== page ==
Lawsuits claim Wyeth’s menopausal hormone drugs cause breast cancer
NEW YORK Women across the United States allege in lawsuits that they developed breast cancer and other problems after taking menopausal hormone drugs made by Wyeth, according to an investigative report.
The New York Times reported Saturday that 13,000 women have sued the pharmaceutical company — recently acquired by Pfizer — over the last seven years. The plaintiffs allege that Wyeth exaggerated the benefits of the drugs Premarin (conjugated estrogens) and Prempro (conjugated estrogens and medroxyprogesterone acetate) while downplaying the cancer risks.
Pfizer has said the drugs are safe and that it will appeal the lawsuits, according to the Times. In a statement Saturday responding to the article, Pfizer said that Wyeth acted responsibly by studying the risks and benefits of the drugs and that the drugs’ labels have warned about the risk of breast cancer for several years, with warnings about the risk of endometrial carcinoma appearing on the labeling for Premarin in the 1970s.
Biogen Idec, Genentech release study results for rheumatoid arthritis treatment
SOUTH SAN FRANCISCO, Calif. An investigational treatment for rheumatoid arthritis was successful in improving the signs and symptoms of rheumatoid arthritis, according to results of a late-stage clinical trial released Friday.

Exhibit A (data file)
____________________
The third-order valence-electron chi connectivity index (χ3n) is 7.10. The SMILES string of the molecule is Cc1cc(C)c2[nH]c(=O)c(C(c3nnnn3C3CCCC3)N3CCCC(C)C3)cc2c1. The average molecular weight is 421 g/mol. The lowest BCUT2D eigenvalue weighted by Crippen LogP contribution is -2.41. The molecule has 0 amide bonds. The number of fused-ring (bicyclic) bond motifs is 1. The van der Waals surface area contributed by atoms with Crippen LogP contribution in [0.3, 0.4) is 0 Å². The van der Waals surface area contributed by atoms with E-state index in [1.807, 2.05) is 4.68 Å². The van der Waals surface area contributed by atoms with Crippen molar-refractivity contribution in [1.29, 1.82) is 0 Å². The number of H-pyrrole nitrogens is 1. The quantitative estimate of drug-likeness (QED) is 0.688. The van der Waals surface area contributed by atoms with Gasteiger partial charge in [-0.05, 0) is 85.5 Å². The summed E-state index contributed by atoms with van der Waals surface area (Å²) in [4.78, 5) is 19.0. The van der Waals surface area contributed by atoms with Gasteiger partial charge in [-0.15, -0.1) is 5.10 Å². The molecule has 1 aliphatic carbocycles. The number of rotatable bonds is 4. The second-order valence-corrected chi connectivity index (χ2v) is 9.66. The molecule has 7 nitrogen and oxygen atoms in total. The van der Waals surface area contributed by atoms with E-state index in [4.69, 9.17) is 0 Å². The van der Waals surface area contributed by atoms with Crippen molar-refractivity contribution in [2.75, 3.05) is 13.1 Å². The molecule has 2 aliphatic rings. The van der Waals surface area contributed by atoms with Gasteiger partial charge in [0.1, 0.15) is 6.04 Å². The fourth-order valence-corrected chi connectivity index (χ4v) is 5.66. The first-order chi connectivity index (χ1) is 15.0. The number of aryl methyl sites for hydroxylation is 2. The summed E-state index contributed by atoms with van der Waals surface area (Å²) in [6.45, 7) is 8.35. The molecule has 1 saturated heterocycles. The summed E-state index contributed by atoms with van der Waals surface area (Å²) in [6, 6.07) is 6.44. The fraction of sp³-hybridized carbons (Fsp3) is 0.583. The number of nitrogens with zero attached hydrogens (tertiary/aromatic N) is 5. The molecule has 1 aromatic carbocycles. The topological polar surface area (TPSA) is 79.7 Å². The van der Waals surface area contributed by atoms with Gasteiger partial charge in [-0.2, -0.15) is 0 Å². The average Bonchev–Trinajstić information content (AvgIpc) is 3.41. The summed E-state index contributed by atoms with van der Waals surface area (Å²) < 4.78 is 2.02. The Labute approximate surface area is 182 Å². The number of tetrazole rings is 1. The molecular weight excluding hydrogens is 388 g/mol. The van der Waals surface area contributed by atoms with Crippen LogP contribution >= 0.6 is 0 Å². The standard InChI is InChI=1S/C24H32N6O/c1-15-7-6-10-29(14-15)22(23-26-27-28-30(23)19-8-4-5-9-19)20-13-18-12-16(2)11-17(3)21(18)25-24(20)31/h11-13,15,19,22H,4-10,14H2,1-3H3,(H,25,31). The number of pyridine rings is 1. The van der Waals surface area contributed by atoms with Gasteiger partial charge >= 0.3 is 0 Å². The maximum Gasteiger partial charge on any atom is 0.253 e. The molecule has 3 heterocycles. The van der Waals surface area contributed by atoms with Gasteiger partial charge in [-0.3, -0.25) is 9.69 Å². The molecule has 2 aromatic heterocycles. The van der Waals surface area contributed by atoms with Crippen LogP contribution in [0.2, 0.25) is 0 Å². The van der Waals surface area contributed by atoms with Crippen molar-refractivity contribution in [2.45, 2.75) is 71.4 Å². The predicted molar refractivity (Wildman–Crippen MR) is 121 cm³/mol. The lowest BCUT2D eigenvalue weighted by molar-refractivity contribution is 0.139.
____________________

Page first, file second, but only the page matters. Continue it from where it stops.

Biogen Idec and Roche subsidiary Genentech announced results of a phase 3 study of ocrelizumab combined with methotrexate in patients who had not responded adequately to methotrexate alone.
“Patients living with a debilitating disease like rheumatoid arthritis can benefit from additional treatment options,” Biogen Idec VP and chief medical officer for rheumatology David Hagerty said. “We look forward to seeing the results of our ongoing phase 3 rheumatoid arthritis trials with ocrelizumab.”
The two companies expect to have results of three other trials of the drug in the first half of 2010.
Sandoz launches topical psoriasis treatment
PRINCETON, N.J. Sandoz has launched its version of a topical drug used to treat psoriasis of the scalp, the Swiss generic drug maker announced Thursday.
The company launched calcipotriene solution in the 0.005% strength, a synthetic vitamin D3 derivative and generic version of Leo Pharma’s Dovonex Scalp Solution. The drug is used to treat moderately severe chronic psoriasis of the scalp.
Branded and generic versions of Dovonex had sales of $12.2 million during the 12-month period ended in September, according to IMS Health.